With Polly, product and engineering teams can now effectively measure and act on every workflow throughout their development process.
Product managers and developers love using Slack to manage their development process – whether that's reviewing and deploying code from Slack, tracking performance, resolving issues and bugs; Slack is the place where work happens for product and engineering teams.
With Polly, product managers and developers can now effectively measure and act on every workflow throughout their development process, thus becoming a more lean, mean, agile team.
measure the impact of your agile processes
collect and act on product feedback
track project progress with data-driven survey workflows
Keep on reading to see how product and engineering teams today integrate Polly into their agile workflows!
More and more teams and companies don't fit the traditional office mold anymore – especially with the rise of remote workers and flexible business hours. When your colleagues work remotely or is working from home for just the day, moving your daily standup from an in-person interaction to a dedicated Slack channel makes participation for everyone easier and more efficient.
For daily standups, create a dedicated Slack channel called #daily-standup so the channel is focused and away from other channel clutter. In Polly, set up a recurring survey with the frequency set to daily (weekdays only) and the scheduled delivery in place of your normal sync time, with the following three or four questions:
Once you've set it up this one time, you won't ever need to again for future standups (minus any revisions).
Not only are your standups still just as effective, but it also removes the daily interruption of an in-person daily standup. By embracing this new habit of an asynchronous standup, your team will be a more lean, mean, and agile team. As the team lead, you can easily access your archive of all your team's responses for a more streamlined process that lives in Slack where you already work.
The modern engineering or product team don't work in silos – often times, there's a whole army of people working collaboratively on a project. From product, to engineering, to design, to marketing, to sales, it takes a lot of coordination to get a big new launch out the door.
Instead of living in silos and depending on your team's gut, get a better and more rounded worldview of how your project is going or how it went through feedback from your cross-collaborative teams.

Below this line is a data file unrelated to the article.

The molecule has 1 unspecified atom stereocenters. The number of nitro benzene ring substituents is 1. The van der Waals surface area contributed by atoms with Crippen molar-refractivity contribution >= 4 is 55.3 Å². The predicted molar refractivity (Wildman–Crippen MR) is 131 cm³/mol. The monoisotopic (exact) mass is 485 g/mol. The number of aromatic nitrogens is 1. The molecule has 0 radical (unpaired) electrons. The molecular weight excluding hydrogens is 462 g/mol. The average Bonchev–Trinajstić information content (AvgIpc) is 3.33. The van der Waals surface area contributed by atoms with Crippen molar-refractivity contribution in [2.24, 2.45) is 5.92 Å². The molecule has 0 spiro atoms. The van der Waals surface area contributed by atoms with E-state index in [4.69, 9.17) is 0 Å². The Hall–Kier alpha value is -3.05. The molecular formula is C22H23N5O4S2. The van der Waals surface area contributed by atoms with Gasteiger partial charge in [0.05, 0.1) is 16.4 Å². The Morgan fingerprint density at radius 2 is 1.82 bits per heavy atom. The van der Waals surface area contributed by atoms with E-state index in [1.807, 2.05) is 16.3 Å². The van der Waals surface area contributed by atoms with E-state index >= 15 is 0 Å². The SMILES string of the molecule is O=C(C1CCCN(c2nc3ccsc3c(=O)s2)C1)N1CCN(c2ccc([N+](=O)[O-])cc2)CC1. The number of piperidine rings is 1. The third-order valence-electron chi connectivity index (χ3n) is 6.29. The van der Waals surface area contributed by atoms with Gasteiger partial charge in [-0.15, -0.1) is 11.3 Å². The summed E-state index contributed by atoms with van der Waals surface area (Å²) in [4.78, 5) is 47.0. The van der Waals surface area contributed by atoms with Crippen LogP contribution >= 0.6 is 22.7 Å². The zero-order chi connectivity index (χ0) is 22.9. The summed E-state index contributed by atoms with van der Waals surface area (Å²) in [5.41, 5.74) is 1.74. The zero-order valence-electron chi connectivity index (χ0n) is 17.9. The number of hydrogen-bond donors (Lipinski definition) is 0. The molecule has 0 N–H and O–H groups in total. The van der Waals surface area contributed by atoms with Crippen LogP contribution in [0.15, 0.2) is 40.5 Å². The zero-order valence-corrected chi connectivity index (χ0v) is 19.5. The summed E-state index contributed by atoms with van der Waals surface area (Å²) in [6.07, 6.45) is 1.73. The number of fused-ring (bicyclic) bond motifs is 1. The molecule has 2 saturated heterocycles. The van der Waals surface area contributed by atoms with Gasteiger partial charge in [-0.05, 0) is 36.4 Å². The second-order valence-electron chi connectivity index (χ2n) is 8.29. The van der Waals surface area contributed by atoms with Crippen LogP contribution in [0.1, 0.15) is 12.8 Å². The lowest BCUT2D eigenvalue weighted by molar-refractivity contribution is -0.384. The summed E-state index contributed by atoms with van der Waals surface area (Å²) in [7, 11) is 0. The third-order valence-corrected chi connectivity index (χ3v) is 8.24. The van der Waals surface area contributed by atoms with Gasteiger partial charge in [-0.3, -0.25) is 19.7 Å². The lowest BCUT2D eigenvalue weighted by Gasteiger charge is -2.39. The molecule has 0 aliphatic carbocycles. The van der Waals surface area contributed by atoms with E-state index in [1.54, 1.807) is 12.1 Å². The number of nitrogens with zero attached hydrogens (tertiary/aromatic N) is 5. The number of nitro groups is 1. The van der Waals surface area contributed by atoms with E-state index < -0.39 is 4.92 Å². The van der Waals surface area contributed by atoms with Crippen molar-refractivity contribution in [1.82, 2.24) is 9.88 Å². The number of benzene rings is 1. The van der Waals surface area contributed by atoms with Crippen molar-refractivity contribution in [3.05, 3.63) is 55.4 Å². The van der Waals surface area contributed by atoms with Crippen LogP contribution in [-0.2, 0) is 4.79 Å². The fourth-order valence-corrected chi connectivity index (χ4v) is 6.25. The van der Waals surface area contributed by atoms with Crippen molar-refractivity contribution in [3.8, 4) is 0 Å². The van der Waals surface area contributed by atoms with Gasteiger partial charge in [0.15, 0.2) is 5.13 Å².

To start, create a confidential survey so your audience's responses are anonymized and protected, but you are still able to compare and contrast responses across departments with existing demographic data.
The questions you choose to ask will vary greatly based on the project and/or product itself, but here's an example of the potential questions we might to all members of our cross-functional team soon after a big launch:
Regardless if you just launched a minor feature release, a major enhancement, version 1.0, or an MVP of the next big thing – all are equally worth celebrating about!
And while post-sprint retrospectives aren't exactly a new concept in the agile world, giving other departments a chance to be heard can be particularly more useful than just hearing from the team you sit on.
More importantly, making it an engineering-centric exercise limits the amount that you can really learn from the process. With Polly's filtering by response or by demographic attributes and cross-tabs, you can really dig into how the marketing team felt about the planning process versus your own product team.
A new feature/version release or product launch is hardly ever without some hiccups along the way. Whether that means reprioritization of features, unexpected bugs, QA and testing taking longer than expected, shipping on time can sometimes feel like you're sprinting a marathon.
Given that, you can prevent some unexpected mishaps by being proactive throughout the development process and checking in with your team often to uncover any roadblocks or potential issues before it's too late.
These can come in the form of weekly check-ins for a shorter project, bi-weekly or monthly for longer projects, or just once at the halfway point through a sprint.
Within your #release-planning channel (or whichever channel you use to for shipping products!), start by setting up a recurring survey with a frequency of your choice, depending on how long your sprint cycles normally are.
For our longer sprints at Polly when we're gearing up for a significant product release, we typically make them 2 weeks long instead of 1 week – with the entire initiative (or epic, if you will) spanning over multiple sprints.
Here's an example of some of the questions we might ask to gut check our progress:
For even the best product/engineering teams, sometimes you may find out too late that a significant percentage of stories aren't going to be completed by the end of the sprint.
Rather than scramble to re-prioritize (and inevitably throw more stories than expected back on the backlog), you can prevent underestimation mishaps from significantly affecting your sprint scope by getting frequent pulses on sprint progress.
Being actively aware and prepared for any mishaps that come up will provide for a much more flexible way for your team to respond to these types of situations accordingly. This keeps not only your team in check but your sanity in check as well.